Fire Force – Part 2

Constituted in 1961, the Rhodesian Light Infantry was the backbone of the Rhodesian Security Forces. Unlike America’s overflowing man power and resources with the ability to specialize, Rhodesian soldiers had to fill the roles of everything from Leg infantry to Special Operations capable forces. The SAS and the Selous Scouts were formed to hit the enemy where it hurt and use pre-emptive force to stop insurgents from making their way to the borders. These Special Forces operated mainly on ‘Externals’ into the surrounding countries to kill and destroy the bases from which insurgents were launched. As the fighting intensified, the RLI would join in those External operations with astounding success.

With so few men and limited air power, the RLI turned itself into a powerhouse of Light Infantrymen. 1 RLI Battalion consisted of 3 Commando groups along with a Support Commando group. The TO&E of each Commando called for 100 men. The average muster at any given time was around 70. The Commando was divided into 5 Troops consisting of 12 man patrols. These patrols consisted of three, 4 man sticks. The Support Commando was trained in Mortars, Engineering and Anti-Tank Warfare. In the field, they often acted as a regular Commando.

As the tempo of the war increased, so did the need for manpower. A worldwide recruiting campaign ensued. Sympathetic media such as the new Soldier of Fortune Magazine focused stories on the nation’s plight and openly wrote about the need for volunteers and how they could join the Army. The drawdown in Vietnam left a large swathe of experienced combat veterans without a war to fight. Amongst many Americans, there was a bitter taste in their mouths, having walked away from a 20 year effort to fight Communism in Vietnam. It is estimated that around 300 Americans volunteered to serve in Rhodesia.

Unlike a Forsyth mercenary novel, anyone who came to Rhodesia was required to join the regular ranks of the Army and receive the same pay as a native born citizen. They swore an oath to fight for the nation. It was hardly profitable. Both seasoned soldiers and civilian alike came from nations including, Canada, Great Britain, Australia, New Zealand, Germany, France and several others to fight Communism. Unfortunately, not everyone who showed up came with a clean slate or the right motives. As much as possible, impostors and trouble makers were sent packing and their passport stamped PI. Prohibited Immigrant.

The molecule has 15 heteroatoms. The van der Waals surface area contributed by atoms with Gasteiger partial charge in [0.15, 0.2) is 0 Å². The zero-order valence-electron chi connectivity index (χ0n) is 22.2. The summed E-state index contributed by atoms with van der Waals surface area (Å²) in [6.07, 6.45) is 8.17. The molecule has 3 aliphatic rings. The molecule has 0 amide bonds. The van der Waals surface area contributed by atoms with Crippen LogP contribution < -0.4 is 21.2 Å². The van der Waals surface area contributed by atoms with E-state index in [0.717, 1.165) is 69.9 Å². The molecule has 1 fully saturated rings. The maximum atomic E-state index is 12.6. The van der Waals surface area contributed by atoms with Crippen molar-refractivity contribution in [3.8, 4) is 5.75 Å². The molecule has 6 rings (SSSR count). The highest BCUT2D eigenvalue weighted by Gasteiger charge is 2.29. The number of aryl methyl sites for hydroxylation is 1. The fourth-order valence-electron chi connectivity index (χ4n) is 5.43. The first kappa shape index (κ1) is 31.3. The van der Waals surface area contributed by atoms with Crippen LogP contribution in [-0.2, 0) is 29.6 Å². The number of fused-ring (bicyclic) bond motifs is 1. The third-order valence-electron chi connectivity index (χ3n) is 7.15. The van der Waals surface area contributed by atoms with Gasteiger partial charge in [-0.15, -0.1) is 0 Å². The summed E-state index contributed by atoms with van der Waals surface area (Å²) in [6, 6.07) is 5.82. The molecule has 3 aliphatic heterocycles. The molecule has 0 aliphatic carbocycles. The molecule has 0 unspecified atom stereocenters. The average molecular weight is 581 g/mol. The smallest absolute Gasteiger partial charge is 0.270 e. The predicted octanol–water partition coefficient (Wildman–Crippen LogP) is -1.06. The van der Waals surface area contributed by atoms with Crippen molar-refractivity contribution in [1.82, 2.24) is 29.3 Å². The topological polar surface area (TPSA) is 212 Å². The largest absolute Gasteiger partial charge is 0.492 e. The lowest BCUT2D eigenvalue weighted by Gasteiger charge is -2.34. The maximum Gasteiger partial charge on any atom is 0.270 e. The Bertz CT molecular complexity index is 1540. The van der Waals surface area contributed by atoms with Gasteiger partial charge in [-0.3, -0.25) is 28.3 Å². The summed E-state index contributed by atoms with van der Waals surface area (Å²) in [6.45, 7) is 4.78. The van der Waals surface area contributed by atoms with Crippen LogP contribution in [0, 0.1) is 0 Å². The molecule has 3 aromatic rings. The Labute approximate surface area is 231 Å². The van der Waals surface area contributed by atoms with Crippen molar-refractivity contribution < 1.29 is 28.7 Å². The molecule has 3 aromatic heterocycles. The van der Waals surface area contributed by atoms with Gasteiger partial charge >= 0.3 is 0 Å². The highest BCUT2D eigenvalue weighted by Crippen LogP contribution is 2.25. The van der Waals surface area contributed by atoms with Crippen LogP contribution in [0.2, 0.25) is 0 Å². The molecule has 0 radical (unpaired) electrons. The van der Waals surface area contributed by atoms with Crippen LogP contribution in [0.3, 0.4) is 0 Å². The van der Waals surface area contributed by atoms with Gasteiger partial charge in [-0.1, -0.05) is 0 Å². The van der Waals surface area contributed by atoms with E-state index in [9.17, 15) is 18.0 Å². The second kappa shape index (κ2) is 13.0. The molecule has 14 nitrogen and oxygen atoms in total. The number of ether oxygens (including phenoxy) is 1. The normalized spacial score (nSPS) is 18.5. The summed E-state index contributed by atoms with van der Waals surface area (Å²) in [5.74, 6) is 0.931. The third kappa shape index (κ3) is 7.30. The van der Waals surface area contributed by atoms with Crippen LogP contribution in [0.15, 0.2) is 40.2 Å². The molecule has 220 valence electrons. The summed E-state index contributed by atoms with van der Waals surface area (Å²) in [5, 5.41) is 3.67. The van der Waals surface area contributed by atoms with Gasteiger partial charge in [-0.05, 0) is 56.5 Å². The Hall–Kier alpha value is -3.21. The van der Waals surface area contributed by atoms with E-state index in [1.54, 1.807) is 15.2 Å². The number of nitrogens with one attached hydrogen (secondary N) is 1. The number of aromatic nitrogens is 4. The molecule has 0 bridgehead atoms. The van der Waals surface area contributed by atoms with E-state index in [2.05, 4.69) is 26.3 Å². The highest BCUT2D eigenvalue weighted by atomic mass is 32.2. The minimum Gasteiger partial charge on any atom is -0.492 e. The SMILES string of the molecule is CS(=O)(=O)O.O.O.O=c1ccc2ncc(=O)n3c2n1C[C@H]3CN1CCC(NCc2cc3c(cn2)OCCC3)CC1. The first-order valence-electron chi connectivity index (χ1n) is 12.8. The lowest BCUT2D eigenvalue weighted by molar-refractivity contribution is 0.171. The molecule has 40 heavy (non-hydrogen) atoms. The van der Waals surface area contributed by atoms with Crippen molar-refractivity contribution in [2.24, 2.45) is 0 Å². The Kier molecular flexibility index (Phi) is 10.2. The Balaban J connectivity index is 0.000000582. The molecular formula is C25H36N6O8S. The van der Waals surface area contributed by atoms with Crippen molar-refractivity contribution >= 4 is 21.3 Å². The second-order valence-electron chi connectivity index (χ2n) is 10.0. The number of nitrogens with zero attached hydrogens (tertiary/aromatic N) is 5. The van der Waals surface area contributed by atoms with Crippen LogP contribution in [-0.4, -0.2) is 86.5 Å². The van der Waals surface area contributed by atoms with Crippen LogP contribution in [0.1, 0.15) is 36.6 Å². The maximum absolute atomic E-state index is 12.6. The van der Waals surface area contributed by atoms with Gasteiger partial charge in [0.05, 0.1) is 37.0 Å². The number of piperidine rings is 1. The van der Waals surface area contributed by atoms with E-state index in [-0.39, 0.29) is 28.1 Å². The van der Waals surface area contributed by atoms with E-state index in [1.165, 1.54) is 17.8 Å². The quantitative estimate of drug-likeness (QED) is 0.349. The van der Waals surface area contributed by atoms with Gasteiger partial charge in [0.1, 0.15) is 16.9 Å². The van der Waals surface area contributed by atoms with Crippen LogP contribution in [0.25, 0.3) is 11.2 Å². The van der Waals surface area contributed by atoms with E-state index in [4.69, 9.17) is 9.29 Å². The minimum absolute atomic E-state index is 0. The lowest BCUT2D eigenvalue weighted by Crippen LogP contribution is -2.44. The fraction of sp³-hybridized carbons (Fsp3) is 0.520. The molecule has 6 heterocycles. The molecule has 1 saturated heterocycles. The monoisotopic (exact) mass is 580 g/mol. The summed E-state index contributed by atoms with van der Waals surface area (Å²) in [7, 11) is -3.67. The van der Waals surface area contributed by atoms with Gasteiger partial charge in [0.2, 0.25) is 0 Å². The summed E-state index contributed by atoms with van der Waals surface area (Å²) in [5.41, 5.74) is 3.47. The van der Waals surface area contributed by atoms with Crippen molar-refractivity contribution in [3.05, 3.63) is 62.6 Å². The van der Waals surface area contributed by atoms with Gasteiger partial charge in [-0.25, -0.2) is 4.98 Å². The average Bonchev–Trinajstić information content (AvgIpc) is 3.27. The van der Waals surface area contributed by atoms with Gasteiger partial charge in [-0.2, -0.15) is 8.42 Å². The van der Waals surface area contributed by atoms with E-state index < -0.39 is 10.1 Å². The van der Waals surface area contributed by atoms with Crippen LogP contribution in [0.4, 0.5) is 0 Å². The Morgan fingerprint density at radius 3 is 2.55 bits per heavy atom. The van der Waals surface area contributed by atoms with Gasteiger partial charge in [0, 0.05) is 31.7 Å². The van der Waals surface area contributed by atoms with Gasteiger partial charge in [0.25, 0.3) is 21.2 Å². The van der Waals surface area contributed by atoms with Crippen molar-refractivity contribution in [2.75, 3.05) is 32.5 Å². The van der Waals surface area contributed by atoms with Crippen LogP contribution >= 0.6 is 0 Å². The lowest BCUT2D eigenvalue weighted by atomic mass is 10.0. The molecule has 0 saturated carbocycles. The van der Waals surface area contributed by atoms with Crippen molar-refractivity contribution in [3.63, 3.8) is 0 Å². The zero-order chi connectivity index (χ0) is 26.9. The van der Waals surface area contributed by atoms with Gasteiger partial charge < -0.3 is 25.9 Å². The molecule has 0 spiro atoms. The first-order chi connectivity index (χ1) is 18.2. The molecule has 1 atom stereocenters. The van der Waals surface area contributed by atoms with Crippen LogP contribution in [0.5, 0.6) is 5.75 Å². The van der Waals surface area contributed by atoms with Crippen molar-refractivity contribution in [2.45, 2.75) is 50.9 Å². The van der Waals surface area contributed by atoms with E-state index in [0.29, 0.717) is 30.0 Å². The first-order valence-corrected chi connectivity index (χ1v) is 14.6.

Many of the Americans and Australians that enlisted were Special Forces trained. True Cold Warriors. Many served with distinction in the RLI, SAS and the Selous Scouts. With them came the recent experiences of Vietnam. Though the Rhodesians themselves were tremendous innovators in Counter Insurgency, all experience was welcomed and molded into the Rhodesian way of war.

The tactic of the Communist Terrorists, who became known as ‘Gooks’ by the early 1970’s, was to infiltrate in packs of various sizes. The RLI set up outposts along the borders, yet it was impossible to block every entry point. Mobility was key. The Rhodesian Air Force expanded the RLI’s capabilities.

Maintaining an Air Force is extremely expensive. Each aircraft was meticulously maintained and stretched far beyond its recommended life span. It became obvious that Air Power would have to be integral to its overall defense plan. In 1962 Rhodesia took into its inventory two jet aircraft types mainly for the support of its ground forces.

The DH100 Vampire was commissioned late in World War Two and did not see action in that war. By the end of the 1950’s, it had turned primarily into a trainer for RAF pilots. The Rhodesians had the distinction of being the nation who would retire it 1979. The British Hawker Hunter was the second jet aircraft taken on as an air to surface asset. Due to their irreplaceable status, the primary aircraft used on Fire Force missions was the Cesna push pull engined Lynx. It was outfitted with twin Browning Machine Guns along with various munitions including napalm.

Much like the A-1 Skyraider in Vietnam, these aircraft were outdated in terms of the technology available but were still useful in a counter insurgency role to deliver anti-personnel ordnance. The most needed aircraft for the RLI to effectively protect its borders was the helicopter.

For airborne operations as well as transport several Dakota DC-3’s were bought to service the SAS and later the RLI. They would greatly boost the number of boots on the ground during operations.

The MK-III Alouette helicopter became synonymous with the RLI’s Fire Force operations over the course of the Bush War. The Alouette came into the Rhodesians inventory prior to 1965 in a limited supply. More were covertly purchased and by the 1970’s the South African Air Force bolstered No. 7 Squadron with up to 27 extra helicopters.